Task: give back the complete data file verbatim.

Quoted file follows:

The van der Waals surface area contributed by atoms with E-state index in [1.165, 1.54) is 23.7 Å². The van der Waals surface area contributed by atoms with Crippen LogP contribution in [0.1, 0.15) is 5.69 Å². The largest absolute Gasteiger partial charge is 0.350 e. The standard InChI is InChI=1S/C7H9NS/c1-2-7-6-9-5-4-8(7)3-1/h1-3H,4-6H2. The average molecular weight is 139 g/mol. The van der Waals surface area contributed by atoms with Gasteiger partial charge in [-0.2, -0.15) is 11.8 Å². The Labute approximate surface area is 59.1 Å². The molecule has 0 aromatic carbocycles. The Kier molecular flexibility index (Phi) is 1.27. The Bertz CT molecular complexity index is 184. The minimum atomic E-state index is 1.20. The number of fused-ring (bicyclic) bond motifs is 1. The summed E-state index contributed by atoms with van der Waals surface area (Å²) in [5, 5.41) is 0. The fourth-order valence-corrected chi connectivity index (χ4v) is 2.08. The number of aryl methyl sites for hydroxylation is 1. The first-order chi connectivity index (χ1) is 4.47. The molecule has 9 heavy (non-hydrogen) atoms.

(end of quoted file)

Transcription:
The van der Waals surface area contributed by atoms with E-state index in [1.165, 1.54) is 23.7 Å². The van der Waals surface area contributed by atoms with Crippen LogP contribution in [0.1, 0.15) is 5.69 Å². The largest absolute Gasteiger partial charge is 0.350 e. The standard InChI is InChI=1S/C7H9NS/c1-2-7-6-9-5-4-8(7)3-1/h1-3H,4-6H2. The average molecular weight is 139 g/mol. The van der Waals surface area contributed by atoms with Gasteiger partial charge in [-0.2, -0.15) is 11.8 Å². The Labute approximate surface area is 59.1 Å². The molecule has 0 aromatic carbocycles. The Kier molecular flexibility index (Phi) is 1.27. The Bertz CT molecular complexity index is 184. The minimum atomic E-state index is 1.20. The number of fused-ring (bicyclic) bond motifs is 1. The summed E-state index contributed by atoms with van der Waals surface area (Å²) in [5, 5.41) is 0. The fourth-order valence-corrected chi connectivity index (χ4v) is 2.08. The number of aryl methyl sites for hydroxylation is 1. The first-order chi connectivity index (χ1) is 4.47. The molecule has 9 heavy (non-hydrogen) atoms.